A taste of a unique is­land, in four bites

China Daily (USA) - - SHANGHAI FOCUS - By XU JUNQIAN in Shang­hai

Chong­ming is the world’s largest sand is­land, and with its lo­ca­tion on the es­tu­ary of the Yangtze River and the East China Sea and its unique soil traits, it is en­dowed with ideal con­di­tions for grow­ing many plants, veg­eta­bles and fruits.

Between 2010 and 2015, the lo­cal govern­ment shut down 156 fac­to­ries and plants con­sid­ered en­vi­ron­men­tally un­friendly, at a loss of 1.73 bil­lion yuan ($260 mil­lion), to turn the 1,267-square-kilo­me­ter is­land into both an ur­ban re­treat for peo­ple and a par­adise for flora and fauna. Last year its agri­cul­ture gen­er­ated 5.9 bil­lion yuan in rev­enue, ac­count­ing for one-third of the agri­cul­tural prod­ucts con­sumed by the 24 mil­lion peo­ple of Shang­hai. In ad­di­tion to the pro­duce the is­land grows, it has at­tracted an in­creas­ing num­ber of ur­ban­ites flee­ing city life to be­come farm­ers.

Fol­low­ing are some of the most well-known agri­cul­tural prod­ucts from the is­land that dis­tin­guish it from other places and have proven to be ir­re­sistible to mil­lions of Shang­hainese, so much so that they are will­ing to make the re­turn jour­ney of 150 kilo­me­ters for a taste of Chong­ming.

Chong­ming is be­lieved to have grown golden mel­ons since the Ming Dy­nasty (1368-1644), af­ter Chi­nese ships made their largest and long­est over­seas voy­age in an­cient his­tory, with 240 ves­sels and 27,000 crew sail­ing to more than 30 coun­tries and re­gions. They brought back a va­ri­ety of for­eign pro­duce in ex­change for china. But af­ter cen­turies of cross-breed­ing, the mel­ons grown in Chong­ming to­day are eight times larger than the orig­i­nal ones and weigh as much as a wa­ter­melon, says Chen Jun, vicedi­rec­tor of the district’s agri­cul­ture depart­ment.

The melon is dubbed the veg­etable jel­ly­fish, mainly be­cause of the sim­i­lar color af­ter it is peeled and sliced as an au­tumn ap­pe­tizer, and its tex­ture and fla­vor are closer to those of cu­cum­bers.

Each year Chong­ming grows 530 hectares of golden mel­ons, which weigh 24,000 met­ric tons. Since 1985 the is­land’s golden mel­ons have been ex­ported to a dozen coun­tries, and this au­tumn, for the first time, 500 kg of fresh golden mel­ons are go­ing to be sold in Hong Kong.

The Chi­nese word for saf­fron is zanghonghua, which means Ti­betan red flower, and with a strong mis­con­cep­tion in mind many tourists in Ti­bet have sought it out as a sou­venir. Chong­ming is the largest pro­ducer of the flower in China, ac­count­ing for more than 90 per­cent of the out­put.

Gu Jian­pei, a vet­eran saf­fron grower and trader in Chong­ming, said the is­land started to plant the flower early in the 1980s, af­ter a bi­ol­o­gist con­sult­ing for Shang­hai Medicine Group dis­cov­ered that the sand-soil in Chong­ming is ideal for the flower, which is widely used in tra­di­tional Chi­nese medicine.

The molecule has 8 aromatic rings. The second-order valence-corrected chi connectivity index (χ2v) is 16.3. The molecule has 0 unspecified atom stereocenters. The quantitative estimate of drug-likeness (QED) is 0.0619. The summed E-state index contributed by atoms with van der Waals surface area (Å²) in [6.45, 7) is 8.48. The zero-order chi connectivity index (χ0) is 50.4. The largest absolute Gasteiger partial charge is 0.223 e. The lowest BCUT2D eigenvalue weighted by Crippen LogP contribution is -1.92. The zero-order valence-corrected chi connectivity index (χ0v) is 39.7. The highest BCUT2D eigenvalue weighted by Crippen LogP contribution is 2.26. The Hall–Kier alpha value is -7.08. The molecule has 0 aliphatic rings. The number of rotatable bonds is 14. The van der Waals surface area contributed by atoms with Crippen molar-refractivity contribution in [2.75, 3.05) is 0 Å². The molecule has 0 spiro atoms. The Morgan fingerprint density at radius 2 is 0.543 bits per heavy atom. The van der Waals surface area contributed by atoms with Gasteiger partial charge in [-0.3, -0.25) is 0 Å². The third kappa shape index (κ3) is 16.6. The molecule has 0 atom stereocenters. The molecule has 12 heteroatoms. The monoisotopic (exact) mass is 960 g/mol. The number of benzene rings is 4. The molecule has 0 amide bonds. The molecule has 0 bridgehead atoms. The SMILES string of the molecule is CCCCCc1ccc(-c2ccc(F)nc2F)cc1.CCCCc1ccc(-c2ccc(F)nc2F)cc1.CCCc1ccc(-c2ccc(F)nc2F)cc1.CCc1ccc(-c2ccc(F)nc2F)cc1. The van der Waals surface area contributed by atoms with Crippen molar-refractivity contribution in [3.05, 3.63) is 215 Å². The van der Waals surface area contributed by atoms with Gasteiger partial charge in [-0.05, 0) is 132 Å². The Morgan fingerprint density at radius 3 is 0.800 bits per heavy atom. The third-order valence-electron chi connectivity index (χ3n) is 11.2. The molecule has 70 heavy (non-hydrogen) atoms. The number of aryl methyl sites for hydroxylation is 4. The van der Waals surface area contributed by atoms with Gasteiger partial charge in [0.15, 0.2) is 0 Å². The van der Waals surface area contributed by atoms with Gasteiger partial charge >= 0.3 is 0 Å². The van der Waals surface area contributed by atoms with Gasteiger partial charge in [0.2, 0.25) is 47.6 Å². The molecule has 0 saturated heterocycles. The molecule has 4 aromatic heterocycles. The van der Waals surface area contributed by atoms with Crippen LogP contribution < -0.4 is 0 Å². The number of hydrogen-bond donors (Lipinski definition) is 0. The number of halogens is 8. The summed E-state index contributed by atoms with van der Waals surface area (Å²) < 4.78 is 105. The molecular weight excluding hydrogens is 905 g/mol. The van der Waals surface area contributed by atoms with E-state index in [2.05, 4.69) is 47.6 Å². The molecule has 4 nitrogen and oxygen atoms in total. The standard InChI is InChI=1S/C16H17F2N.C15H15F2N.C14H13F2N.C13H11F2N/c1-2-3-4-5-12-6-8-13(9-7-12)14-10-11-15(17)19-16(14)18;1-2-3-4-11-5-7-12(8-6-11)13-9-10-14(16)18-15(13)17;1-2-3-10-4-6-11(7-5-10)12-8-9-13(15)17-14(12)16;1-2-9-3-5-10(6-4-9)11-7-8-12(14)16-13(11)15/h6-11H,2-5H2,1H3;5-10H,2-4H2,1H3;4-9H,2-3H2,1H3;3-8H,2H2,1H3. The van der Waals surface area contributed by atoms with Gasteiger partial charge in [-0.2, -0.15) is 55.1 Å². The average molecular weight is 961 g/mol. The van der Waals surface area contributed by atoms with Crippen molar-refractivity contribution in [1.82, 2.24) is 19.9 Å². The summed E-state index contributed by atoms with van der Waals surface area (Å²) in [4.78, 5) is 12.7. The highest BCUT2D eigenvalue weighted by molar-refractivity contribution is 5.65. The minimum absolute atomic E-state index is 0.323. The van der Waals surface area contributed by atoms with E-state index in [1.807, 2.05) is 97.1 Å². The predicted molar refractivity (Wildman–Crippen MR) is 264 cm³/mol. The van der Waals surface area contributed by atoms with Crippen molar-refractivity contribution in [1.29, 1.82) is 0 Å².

Saf­fron, na­tive to the Mediter­ranean, has strin­gent en­vi­ron­men­tal needs to grow suc­cess­fully, un­able to sur­vive be­low -7 C or above 30 C, or with any chem­i­cals or chem­i­cally pol­luted soil.

In 2015, the is­land pro­duced a record 800 kg of saf­fron. The flower’s high prof­itabil­ity — it takes about six months from sow­ing to har­vest­ing — has also at­tracted an in­creas­ing num­ber of lo­cal farm­ers to cul­ti­vate it.

Just as many Parisians travel to Nor­mandy ev­ery oys­ter sea­son for oys­ters, Shang­hainese used to ferry for hours to Chong­ming dur­ing win­ter, be­fore the Yangtze River tun­nel and bridge opened in 2009, for a taste of the meat that the Chong­ming white goat yields. The goat, a pro­tected species listed by the na­tional agri­cul­tural depart­ment as the most im­por­tant goat breed in the Yangtze River Delta re­gion, is cel­e­brated for its smaller size, ten­der meat, and free of the gamey odor com­mon to many goats.

It is usu­ally served af­ter be­ing boiled in water, with a dish of soy sauce. While the goat is avail­able all year around, the tra­di­tion to sa­vor it mostly in win­ter is be­lieved to re­sult from the say­ing that “One more dish of white goat on the ta­ble, one less cotton-padded jacket in the wardrobe”, as in tra­di­tional Chi­nese medicines, goat is con­sid­ered to gen­er­ate and pre­serve hu­man body heat.

How­ever, the white goat’s small­ness, mainly be­cause of its slower growth, is en­dan­ger­ing the species as farm­ers are des­per­ate to ac­cel­er­ate its growth by cross-breed­ing it with other goat types. Since 2007 the Shang­hai Academy of Agri­cul­ture Sci­ence has had a spe­cial project to pre­serve the pu­rity of the Chong­ming white goat. It has saved 300 em­bryos and 500 frozen sperm, which a re­searcher with the academy, Lin Yuexia, said are be­lieved to be able to stay ac­tive for about 100 years.

To­gether with old white wine (sticky rice wine) and white goat, na­tives of Chong­ming is­land trea­sure white hari­cot as one of “three whites”.

Brought to China from In­dia by Western mis­sion­ar­ies more than a cen­tury ago, the lo­cals of Chong­ming have nick­named it baib­ian­dou, or for­eign beans. With a size and tex­ture that are sim­i­lar to those of English beans, it is usu­ally lightly fried with a spray of spring onions as a veg­etable dish and en­joyed from late sum­mer to early win­ter by is­land res­i­dents.

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